China ready to ramp up fruit & veg exports to Russia – official

China ready to ramp up fruit & veg exports to Russia – official
Beijing is ready to meet fruit and vegetable demand in Russia after Moscow’s food embargo on the West, a Chinese commerce official said. Boosting agricultural trade, already worth $20 billion a year, would further cement Russia’s links with China.

The eastern Chinese region of Shandong is ready to meet these demands, Izvestia newspaper reported Wednesday, citing the director of the Department of Commerce in the province, Zhang Qingwei.

Situated on the east coast between Beijing and Shanghai, Shandong is China’s agricultural powerhouse – producing $141 billion in agricultural products annually. The region is home to 94 million people.

Shandong is ready to supply carrots, ginger, garlic, pepper, peas, pumpkins, zucchini, squash, tomatoes, cucumbers and broccoli as well as, peaches, pears, grapefruit and watermelon to Russia – and in return is eager to import grain, rapeseed and honey from Russia.

“If we reorient from the West to China, even 1 percent of total agricultural products from Shandong will more than cover the needs of Russia,” Yakov Lyubovedsky, head of the Russian Organic Farming Union, told Izvestia.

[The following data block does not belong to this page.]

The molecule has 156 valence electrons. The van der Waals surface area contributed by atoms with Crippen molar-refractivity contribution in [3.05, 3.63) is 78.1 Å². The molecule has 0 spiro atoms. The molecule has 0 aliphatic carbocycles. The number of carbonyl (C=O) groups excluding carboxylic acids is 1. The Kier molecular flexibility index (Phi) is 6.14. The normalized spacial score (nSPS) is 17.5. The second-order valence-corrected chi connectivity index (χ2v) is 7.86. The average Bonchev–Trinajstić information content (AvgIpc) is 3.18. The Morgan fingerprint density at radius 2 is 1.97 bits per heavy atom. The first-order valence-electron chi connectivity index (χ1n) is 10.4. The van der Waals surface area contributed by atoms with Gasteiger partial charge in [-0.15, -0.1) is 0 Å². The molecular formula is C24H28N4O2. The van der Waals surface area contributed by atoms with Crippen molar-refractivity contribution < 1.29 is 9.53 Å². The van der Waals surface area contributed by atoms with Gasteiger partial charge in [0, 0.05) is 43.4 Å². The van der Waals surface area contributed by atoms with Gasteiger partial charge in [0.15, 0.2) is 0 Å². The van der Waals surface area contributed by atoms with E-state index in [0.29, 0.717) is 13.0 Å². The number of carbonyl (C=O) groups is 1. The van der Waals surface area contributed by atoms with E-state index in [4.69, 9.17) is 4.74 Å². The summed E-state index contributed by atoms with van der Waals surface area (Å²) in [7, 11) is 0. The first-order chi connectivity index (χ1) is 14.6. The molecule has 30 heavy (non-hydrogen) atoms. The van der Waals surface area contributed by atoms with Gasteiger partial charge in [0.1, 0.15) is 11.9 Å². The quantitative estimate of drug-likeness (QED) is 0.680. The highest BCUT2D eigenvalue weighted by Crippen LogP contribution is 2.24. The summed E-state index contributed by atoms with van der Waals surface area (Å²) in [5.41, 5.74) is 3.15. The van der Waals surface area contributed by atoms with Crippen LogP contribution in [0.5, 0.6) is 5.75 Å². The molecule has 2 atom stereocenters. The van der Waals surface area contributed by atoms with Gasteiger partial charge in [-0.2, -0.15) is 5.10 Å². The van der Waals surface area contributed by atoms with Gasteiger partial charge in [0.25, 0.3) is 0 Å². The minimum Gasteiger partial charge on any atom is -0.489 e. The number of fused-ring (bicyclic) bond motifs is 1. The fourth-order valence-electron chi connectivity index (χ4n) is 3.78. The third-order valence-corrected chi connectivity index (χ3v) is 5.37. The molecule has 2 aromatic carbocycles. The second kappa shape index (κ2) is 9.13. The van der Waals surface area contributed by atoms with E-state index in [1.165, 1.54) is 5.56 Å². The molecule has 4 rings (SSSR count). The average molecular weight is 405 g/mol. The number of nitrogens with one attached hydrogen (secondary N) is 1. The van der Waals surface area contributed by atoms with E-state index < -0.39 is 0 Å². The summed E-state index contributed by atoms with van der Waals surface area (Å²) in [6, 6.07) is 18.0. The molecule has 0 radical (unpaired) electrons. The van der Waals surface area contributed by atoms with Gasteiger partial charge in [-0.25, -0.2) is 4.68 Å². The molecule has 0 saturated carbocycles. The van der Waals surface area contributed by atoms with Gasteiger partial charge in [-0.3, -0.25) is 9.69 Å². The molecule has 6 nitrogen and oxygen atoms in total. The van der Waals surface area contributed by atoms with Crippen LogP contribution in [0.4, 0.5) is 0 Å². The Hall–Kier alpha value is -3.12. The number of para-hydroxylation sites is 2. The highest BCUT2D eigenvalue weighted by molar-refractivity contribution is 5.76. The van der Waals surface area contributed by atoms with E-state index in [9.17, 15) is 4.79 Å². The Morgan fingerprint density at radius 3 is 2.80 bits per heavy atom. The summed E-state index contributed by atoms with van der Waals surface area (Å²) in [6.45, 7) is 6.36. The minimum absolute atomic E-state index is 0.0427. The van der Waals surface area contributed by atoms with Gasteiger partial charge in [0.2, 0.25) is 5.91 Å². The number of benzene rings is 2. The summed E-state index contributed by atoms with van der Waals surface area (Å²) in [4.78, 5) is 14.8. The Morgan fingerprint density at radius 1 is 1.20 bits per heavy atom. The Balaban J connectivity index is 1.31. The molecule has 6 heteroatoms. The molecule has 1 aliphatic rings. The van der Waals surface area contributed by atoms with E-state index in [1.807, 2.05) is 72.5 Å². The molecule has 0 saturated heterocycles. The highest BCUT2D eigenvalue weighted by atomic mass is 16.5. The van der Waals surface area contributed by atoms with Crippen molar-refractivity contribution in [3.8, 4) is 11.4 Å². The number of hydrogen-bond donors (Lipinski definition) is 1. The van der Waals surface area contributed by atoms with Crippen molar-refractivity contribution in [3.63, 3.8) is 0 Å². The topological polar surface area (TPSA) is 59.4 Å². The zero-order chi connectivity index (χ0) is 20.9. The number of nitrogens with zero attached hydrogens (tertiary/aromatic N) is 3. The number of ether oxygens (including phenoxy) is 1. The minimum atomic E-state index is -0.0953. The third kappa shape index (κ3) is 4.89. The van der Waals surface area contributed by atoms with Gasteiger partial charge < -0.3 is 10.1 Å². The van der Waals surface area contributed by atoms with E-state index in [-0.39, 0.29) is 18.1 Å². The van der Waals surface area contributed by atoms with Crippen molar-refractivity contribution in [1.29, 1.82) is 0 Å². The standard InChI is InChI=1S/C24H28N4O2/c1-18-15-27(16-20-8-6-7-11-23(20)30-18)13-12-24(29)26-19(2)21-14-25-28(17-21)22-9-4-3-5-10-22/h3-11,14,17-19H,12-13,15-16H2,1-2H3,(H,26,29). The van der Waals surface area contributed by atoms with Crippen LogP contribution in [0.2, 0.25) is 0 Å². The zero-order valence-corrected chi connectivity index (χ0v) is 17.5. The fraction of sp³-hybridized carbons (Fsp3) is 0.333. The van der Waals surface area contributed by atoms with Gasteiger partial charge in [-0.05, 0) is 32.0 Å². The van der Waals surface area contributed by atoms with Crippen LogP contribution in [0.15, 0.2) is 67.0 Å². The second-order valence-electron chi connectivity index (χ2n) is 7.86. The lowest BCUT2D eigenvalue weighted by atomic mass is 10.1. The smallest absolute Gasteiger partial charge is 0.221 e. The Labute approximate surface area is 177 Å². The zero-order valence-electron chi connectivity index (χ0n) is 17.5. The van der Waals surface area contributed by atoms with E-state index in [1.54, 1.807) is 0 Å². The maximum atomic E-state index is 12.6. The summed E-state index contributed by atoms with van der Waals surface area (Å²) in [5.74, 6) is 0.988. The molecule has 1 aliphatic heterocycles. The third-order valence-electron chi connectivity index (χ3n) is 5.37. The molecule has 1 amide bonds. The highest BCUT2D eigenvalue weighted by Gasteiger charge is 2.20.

Qingwei, the Shandong official, said that a delegation from Shandong is currently in talks with representatives from Russian agriculture groups to better understand the supply and demand dynamics of Russia’s new import substitution policy, which hopes to boost domestic agriculture.

Roselkhoznadzor, Russia’s consumer protection agency, has confirmed that Moscow and Beijing are discussing an agricultural trade deal, and that China is interested in doing more business with Russia.

READ MORE: China to start direct sales of fruit and vegetables to Russia

Earlier, RT reported that China is planning to begin the direct sales of fruit and vegetables to Russia in light of the loss of European products on the Russian market.

On August 7, Russia introduced a one-year ban on imports of some agricultural products from the EU, US, Australia, Canada, Australia and Norway. The move could cost the EU and other Western countries the equivalent of $9 billion in food exports.